01 Jan Is this world a hologram and God a laser beam?
Holograms and the nature of reality
Holograms are intriguing. Hollywood has fascinated us with holographic images in movies like Star Wars and on the holodeck of the Starship Enterprise in Star Trek. A few years ago, even American Idol surprised us with a hologram of Elvis singing a duet with Celine Dion in their ’68 Comeback Finale. But, other than a hologram’s entertainment value or their use in securing credit and ID cards; this amazing discovery (a 3-D image appearing by shining a single pure light (like a laser beam) through a 2-D holographic film) and the spiritual implications it engenders, hasn’t created any significant “waves” in scientific and religious circles.
American Idol: Elvis (hologram) and Celine Dion
A Holographic Universe?
Recently though, some interest in the possibility of a holographic universe was generated by a physicist, Craig Hogan from the Fermilab particle physics lab in Batavia, Illinois in regards to the German, GEO600 gravitational wave detector in Hannover. It appears the GEO600 (meant to detect gravitational waves) picked up an inexplicable noise instead.
GEO600 has stumbled upon the fundamental limit of space-time – the point where space-time stops behaving like the smooth continuum Einstein described and instead dissolves into “grains”, just as a newspaper photograph dissolves into dots as you zoom in. “It looks like GEO600 is being buffeted by the microscopic quantum convulsions of space-time? If the GEO600 result is what I suspect it is, then we are all living in a giant cosmic hologram.”
Marcus Chown, in the New Scientist article, Our world may be a giant hologram mentions:
The holograms you find on credit cards and banknotes are etched on two-dimensional plastic films. When light bounces off them, it recreates the appearance of a 3D image. In the 1990s physicists Leonard Susskind and Nobel prizewinner Gerard ‘t Hooft suggested that the same principle might apply to the universe as a whole. Our everyday experience might itself be a holographic projection of physical processes that take place on a distant, 2D surface.
The “holographic principle” challenges our sensibilities. It seems hard to believe that you woke up, brushed your teeth and are reading this article because of something happening on the boundary of the universe. No one knows what it would mean for us if we really do live in a hologram, yet theorists have good reasons to believe that many aspects of the holographic principle are true.
In the allegory a group of people who live in a cave are chained so they can only face a wall. These prisoners view shadows projected on the wall by the light of a fire lit behind them as various people with objects pass on a walkway in front of a fire. Socrates questions what would happen if one of the prisoners frees himself from the chains, sees the fire and the objects, runs out of the cave and sees the sunlight. He also goes on to question what would happen if the freed prisoner ever attempted to go back into the cave and explain the truth of what he saw and/or if he would be killed for trying to save them.
Author Willie Maartens in his article, The Holographic Principle and the Allegory of the Cave goes on to explain some even more subtle implications of the Holographic principle in relation to this allegory:
In M-theory, we are the shadows on the wall. The ?room’ is some larger, five-dimensional space-time and our four-dimensional world is just the boundary of this larger space. If we try to move away from the wall, we are moving into an extra dimension of space ? a fifth dimension. In fact, physicists have recently been trying to think of ways in which we might actually, experimentally ?probe’ this fifth dimension.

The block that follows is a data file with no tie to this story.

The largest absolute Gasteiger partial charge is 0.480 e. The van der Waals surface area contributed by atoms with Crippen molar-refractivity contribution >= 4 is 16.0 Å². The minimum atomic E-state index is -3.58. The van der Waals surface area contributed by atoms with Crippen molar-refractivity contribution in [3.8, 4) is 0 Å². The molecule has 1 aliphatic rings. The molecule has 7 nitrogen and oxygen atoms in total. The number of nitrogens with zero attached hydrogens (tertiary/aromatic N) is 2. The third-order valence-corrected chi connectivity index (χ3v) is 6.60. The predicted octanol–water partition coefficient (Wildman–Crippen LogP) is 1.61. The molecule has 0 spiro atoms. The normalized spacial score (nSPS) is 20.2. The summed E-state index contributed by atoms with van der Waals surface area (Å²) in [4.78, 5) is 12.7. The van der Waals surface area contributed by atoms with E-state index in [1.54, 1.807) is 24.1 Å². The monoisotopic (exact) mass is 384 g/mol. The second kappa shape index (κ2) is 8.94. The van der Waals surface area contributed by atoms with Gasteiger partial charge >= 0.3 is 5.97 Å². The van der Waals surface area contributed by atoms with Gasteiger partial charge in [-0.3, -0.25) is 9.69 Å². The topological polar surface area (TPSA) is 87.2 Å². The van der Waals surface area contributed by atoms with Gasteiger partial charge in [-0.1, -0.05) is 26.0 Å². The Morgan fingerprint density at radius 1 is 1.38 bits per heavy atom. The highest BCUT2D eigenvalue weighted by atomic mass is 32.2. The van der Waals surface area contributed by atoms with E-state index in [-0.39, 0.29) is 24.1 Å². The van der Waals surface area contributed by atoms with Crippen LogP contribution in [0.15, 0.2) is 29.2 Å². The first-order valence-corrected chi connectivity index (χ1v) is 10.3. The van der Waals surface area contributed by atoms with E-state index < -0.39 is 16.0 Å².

Jacob D Bekenstein in the Scientific American article, Information in the Holographic Universe probes the question :
“Could we, as William Blake memorably penned, “see the world in a grain of sand,” or is that idea no more than poetic license?
He goes on to mention:
Remarkably, recent developments in theoretical physics answer some of these questions, and the answers might be important clues to the ultimate theory of reality. By studying the mysterious properties of black holes, physicists have deduced absolute limits on how much information a region of space or a quantity of matter and energy can hold. Related results suggest that our universe, which we perceive to have three spatial dimensions, might instead be “written” on a two-dimensional surface, like a hologram. Our everyday perceptions of the world as three-dimensional would then be either a profound illusion or merely one of two alternative ways of viewing reality. A grain of sand may not encompass our world, but a flat screen might.
So there is some flat screen (holographic plate, film etc.) somewhere and some source of pure Light (like a laser beam) is shining through it and that is creating this world in which we exist.
Food for thought.
In the meantime, holograms will continue to “entertain” us like the shadows in the cave.
A hologram you can touch:
Researchers from the University of Tokyo have developed 3D holograms that can be touched with bare hands. Generally, holograms can’t be felt because they’re made only of light. But the new technology adds tactile feedback to holograms hovering in 3D space.
Called the Airborne Ultrasound Tactile Display, the hologram projector uses an ultrasound phenomenon called acoustic radiation pressure to create a pressure sensation on a user’s hands, which are tracked with two Nintendo Wiimotes. As the researchers explain, the method doesn’t use any direct contact and so doesn’t dilute the quality of the hologram. The researchers, led by Hiroyuki Shinoda, currently have the technology on display at SIGGRAPH 2009 in New Orleans.
Our world may be a giant hologram New Scientist